Muon Ancillary Systems
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Muon Ancillary Systems Stephen Pate New Mexico State University PHENIX Collaboration Meeting PowerPoint PPT Presentation


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Muon Ancillary Systems Stephen Pate New Mexico State University PHENIX Collaboration Meeting October 1997. Ancillary systems = monitoring and control of environmental variables (temperature, high voltage, gas flow, low voltage, non-safety-related alarms)

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Muon Ancillary Systems Stephen Pate New Mexico State University PHENIX Collaboration Meeting

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Muon ancillary systems stephen pate new mexico state university phenix collaboration meeting

Muon Ancillary Systems

Stephen Pate

New Mexico State University

PHENIX Collaboration Meeting

October 1997


Muon ancillary systems stephen pate new mexico state university phenix collaboration meeting

  • Ancillary systems = monitoring and control of environmental variables (temperature, high voltage, gas flow, low voltage, non-safety-related alarms)

  • The muon detector group will use EPICS, the PHENIX standard ancillary controls system.

  • High voltages will be handled by an separate, global EPICS database. All other muon ancillary systems are the responsibility of the muon group.

  • What is EPICS…..


Muon ancillary systems stephen pate new mexico state university phenix collaboration meeting

EPICS

Experimental Physics Industrial Control System

  • A distributed system of hardware control.

  • “Operator Interfaces” (OPI’s), usually workstations, are connected via a “Local Area Network” (LAN) to “I/O Controllers” (IOC’s) resident in VME crates.

  • A database is created in each IOC. Each record in each database is associated with one channel of hardware in the local VME crate. Changes in the database either reflect or cause changes in the associated hardware channel.

http://www.aps.anl.gov/asd/controls/epics/

EpicsDocumentation/WWWPages/EpicsFrames.html


Muon ancillary systems stephen pate new mexico state university phenix collaboration meeting

Example: Control of high voltage

  • Items such as demand voltage, trip current, ramp rates, and maximum voltage are all examples of parameters that must be specified from the OPI. These are requests that the user makes to the hardware. When these items are changed by the OPI, the hardware must be updated.

  • Items such as actual voltage, actual current, alarm status are all examples of parameters that must be supplied by the hardware. When these values are changed by the hardware, the OPI may need to be updated.

  • The current values of all these parameters reside in the database of the IOC, the center of all activity.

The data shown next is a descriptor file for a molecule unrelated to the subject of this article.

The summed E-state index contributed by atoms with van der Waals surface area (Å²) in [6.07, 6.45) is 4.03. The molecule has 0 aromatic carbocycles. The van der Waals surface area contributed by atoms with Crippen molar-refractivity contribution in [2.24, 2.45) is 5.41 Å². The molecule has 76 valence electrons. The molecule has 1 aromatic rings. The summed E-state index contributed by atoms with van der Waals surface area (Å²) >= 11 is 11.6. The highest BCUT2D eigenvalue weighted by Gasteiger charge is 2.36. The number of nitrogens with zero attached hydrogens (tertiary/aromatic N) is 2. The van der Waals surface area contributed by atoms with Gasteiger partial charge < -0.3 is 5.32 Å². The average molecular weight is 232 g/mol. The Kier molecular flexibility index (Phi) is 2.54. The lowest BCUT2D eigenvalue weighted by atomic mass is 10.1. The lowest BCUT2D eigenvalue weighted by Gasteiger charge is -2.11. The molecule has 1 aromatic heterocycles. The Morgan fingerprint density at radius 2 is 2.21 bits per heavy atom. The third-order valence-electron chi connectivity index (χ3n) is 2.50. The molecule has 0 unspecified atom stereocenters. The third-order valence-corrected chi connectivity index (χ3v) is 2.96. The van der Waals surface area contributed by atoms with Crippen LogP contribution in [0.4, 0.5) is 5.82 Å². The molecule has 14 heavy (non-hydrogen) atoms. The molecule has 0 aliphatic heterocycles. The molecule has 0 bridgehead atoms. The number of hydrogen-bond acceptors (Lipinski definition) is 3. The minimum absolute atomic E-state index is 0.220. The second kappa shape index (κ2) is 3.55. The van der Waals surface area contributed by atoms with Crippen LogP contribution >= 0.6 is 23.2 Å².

Muon ancillary systems stephen pate new mexico state university phenix collaboration meeting

N.B. Not every VME interface is supported by EPICS!

  • “supported” = somebody wrote a driver for it

  • Some supported VME hardware:

  • XYCOM 16 chnl differential ADC/DAC (~$50 per channel)

  • XYCOM Binary I/O

  • CompControl CC121 Arcnet Interface

  • National Instruments GPIB Interface

  • For a complete list, see http://csg.lbl.gov/Supported.HW.html.

  • ONCS wants to minimize the total number of different VME modules in use, in order both to minimize the software effort involved and ease the total volume of spares.

  • survey users’ needs

  • provide a set of standard solutions to standard problems


Muon ancillary systems stephen pate new mexico state university phenix collaboration meeting

N.B. EPICS is based on a one-to-one relationship between

each database record and its hardware channel.

IOC Database

driver/interface/addressing

Hardware

channel

Multiplexing requires an extra layer of software

(read “driver”) which does not presently exist!

Be prepared to pay for every channel you ask for.


Muon ancillary systems stephen pate new mexico state university phenix collaboration meeting

Muons

  • We have fairly complete (and fairly large!) channel counts for

  • tracking and ID. It’s time for implementation studies to begin.

  • This activity is just beginning in Las Cruces.

  • Issues:

  • Do we really need (for example) to make analog measurements of all 592 FEM temperatures? At $50/channel, that’s $30k just for the ADC’s. Then there are the ~1000 voltage and currents measurements in the low voltage supply system...

  • Are we interested in monitoring only, or also control? Which systems?

  • Except for the alignment system frame-grabber, it seems that we only require analog I/O (ADC’s and DAC’s) and binary I/O (latches and registers). No fancy interfaces? Did we ignore something? If we settle on the VME modules soon, our work in Las Cruces can proceed.


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